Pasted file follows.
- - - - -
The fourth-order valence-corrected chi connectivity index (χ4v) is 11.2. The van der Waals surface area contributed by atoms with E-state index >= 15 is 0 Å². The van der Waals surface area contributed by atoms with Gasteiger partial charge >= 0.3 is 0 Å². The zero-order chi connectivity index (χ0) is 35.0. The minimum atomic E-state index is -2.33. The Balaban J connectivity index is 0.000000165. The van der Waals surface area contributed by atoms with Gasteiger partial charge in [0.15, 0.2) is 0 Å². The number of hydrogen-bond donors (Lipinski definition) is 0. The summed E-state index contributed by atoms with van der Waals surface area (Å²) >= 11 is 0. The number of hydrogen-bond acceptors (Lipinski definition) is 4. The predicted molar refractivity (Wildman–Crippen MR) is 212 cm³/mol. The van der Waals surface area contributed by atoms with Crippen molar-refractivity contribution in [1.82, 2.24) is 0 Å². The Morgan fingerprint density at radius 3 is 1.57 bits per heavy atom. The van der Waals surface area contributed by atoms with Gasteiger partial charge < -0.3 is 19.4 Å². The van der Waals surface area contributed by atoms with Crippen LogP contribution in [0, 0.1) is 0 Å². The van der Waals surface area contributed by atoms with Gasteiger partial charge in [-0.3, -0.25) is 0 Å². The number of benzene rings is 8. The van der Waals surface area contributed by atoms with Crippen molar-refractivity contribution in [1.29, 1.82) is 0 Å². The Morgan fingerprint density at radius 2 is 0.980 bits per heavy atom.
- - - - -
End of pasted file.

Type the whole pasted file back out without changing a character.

The fourth-order valence-corrected chi connectivity index (χ4v) is 11.2. The van der Waals surface area contributed by atoms with E-state index >= 15 is 0 Å². The van der Waals surface area contributed by atoms with Gasteiger partial charge >= 0.3 is 0 Å². The zero-order chi connectivity index (χ0) is 35.0. The minimum atomic E-state index is -2.33. The Balaban J connectivity index is 0.000000165. The van der Waals surface area contributed by atoms with Gasteiger partial charge in [0.15, 0.2) is 0 Å². The number of hydrogen-bond donors (Lipinski definition) is 0. The summed E-state index contributed by atoms with van der Waals surface area (Å²) >= 11 is 0. The number of hydrogen-bond acceptors (Lipinski definition) is 4. The predicted molar refractivity (Wildman–Crippen MR) is 212 cm³/mol. The van der Waals surface area contributed by atoms with Crippen molar-refractivity contribution in [1.82, 2.24) is 0 Å². The Morgan fingerprint density at radius 3 is 1.57 bits per heavy atom. The van der Waals surface area contributed by atoms with Gasteiger partial charge < -0.3 is 19.4 Å². The van der Waals surface area contributed by atoms with Crippen LogP contribution in [0, 0.1) is 0 Å². The van der Waals surface area contributed by atoms with Gasteiger partial charge in [-0.3, -0.25) is 0 Å². The number of benzene rings is 8. The van der Waals surface area contributed by atoms with Crippen molar-refractivity contribution in [1.29, 1.82) is 0 Å². The Morgan fingerprint density at radius 2 is 0.980 bits per heavy atom.